Tonawanda News — The summer and its trademark local event, Canal Fest, are quickly approaching, and for the second year in a row, the event will close down on the City of Tonawanda side at 10 p.m.
The council’s decision to move the closing time from 11 p.m. to 10 p.m. was made in April of 2012 in response to the 2011 event, which was riddled with safety issues, including a near-brawl of 150 youths and numerous disorderly conduct arrests.
But Canal Fest organizers opposed the decision. They argued the move was made without their input and that the reduced hours would result in a large loss of profits. Organizer Randy Fahs said that if the ride operator’s profits were reduced, he may not extend the contract with the organization — putting future fests in peril.
“He’s a rational businessman, and he’s going to do what is best for his profits,” Fahs said Thursday. “If this is the best way the police chief can protect the community, maybe we should we find someone who has better ideas.”
But Canal Fest Inc. representatives eventually conceded and signed the event contract just days before its start. The fest went off without a hitch.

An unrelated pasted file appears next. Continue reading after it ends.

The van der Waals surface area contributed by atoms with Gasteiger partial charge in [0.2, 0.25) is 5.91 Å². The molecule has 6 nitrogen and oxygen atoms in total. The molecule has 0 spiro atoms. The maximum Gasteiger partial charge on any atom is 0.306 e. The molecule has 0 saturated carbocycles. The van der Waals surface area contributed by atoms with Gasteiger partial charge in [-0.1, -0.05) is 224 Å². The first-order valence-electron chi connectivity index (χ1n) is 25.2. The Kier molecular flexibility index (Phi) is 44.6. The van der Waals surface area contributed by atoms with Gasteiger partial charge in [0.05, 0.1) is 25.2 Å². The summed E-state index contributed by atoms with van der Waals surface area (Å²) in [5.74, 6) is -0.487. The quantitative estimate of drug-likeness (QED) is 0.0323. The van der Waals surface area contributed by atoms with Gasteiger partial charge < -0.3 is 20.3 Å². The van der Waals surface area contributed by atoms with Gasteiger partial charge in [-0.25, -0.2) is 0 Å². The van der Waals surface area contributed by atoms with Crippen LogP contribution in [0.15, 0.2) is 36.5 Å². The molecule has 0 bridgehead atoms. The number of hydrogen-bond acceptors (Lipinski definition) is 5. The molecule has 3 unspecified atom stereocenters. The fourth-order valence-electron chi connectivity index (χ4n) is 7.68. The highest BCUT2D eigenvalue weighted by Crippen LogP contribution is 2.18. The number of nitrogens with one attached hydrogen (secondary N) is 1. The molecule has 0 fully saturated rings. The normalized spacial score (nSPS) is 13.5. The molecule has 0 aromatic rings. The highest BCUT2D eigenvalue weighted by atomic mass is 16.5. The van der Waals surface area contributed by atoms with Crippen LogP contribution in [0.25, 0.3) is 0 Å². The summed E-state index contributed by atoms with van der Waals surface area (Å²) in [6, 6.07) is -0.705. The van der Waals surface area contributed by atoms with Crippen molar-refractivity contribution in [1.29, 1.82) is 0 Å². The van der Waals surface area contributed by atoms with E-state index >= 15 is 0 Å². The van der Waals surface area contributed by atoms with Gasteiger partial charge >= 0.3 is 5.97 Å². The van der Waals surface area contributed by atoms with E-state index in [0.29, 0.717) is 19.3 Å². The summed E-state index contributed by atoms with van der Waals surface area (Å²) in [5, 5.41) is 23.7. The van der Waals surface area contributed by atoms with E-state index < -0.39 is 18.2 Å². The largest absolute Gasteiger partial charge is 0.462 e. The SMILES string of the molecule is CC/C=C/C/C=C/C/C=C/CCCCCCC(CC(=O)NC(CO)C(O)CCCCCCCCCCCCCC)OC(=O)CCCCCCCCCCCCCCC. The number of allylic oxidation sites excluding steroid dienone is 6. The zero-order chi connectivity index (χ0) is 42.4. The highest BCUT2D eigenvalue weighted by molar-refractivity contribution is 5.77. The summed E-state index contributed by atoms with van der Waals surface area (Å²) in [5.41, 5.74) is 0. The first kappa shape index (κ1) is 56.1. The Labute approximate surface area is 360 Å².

After a successful week-long event, police argued that it was both safer and more family-friendly. A review of the News police blotter indicates that just eight arrests were directly tied to the fest — down from 29 the previous year.
And Tuesday, the council passed a resolution setting the closing time for the 2013 event at 10 p.m.
“We seemed to have a decent year closing at 10,” Council President Carleton Zeisz said. “We just stuck to what worked last year.”
But in response to the city’s arguments, organizers said profits were down 20 percent as a result of the reduction in hours. The budget report, which wasn’t released until December of 2012, details the percentage of profits Canal Fest received from each stand from 2008 until 2012.
The document shows that total concession payments started out at $31,843 in 2008 and in 2010, went up to a high of $38,957. In 2011, total concession payments amounted to $34,266, and in 2012, the number increased to $35,274.
But Fahs said those numbers aren’t indicative of the ride operator’s profits, as each stand’s showing ebbs and flows over the years depending on various expenses.
But the Carousel Society of the Niagara Frontier’s profits are a percentage of ride operator Corky Powers’ revenues, Fahs said. Those numbers went from $7,656 in 2010 to $6,501 in 2011, and then down again to $5,795 in 2012.
That decrease from 2011 to 2012 amounts to a 10.9 percent reduction — not 20.
But Fahs has argued that 2011 shouldn’t be included in the analysis, as weather that summer prevented many from coming to the event. When 2011 is left out of the mix, a 24.3 percent
But Zeisz pointed out that 2012 was the first year Powers wasn’t able to operate rides on Sunday, per a new state law. That in itself could account for the decrease, he said.
“I don’t see the 20 or 25 percent drop across the board,” Zeisz said. “We are talking about a difference of just six hours.”
Contact reporter Jessica Bagley at 693-1000, ext. 4150Contact reporter Jessica Bagley at 693-1000, ext. 4150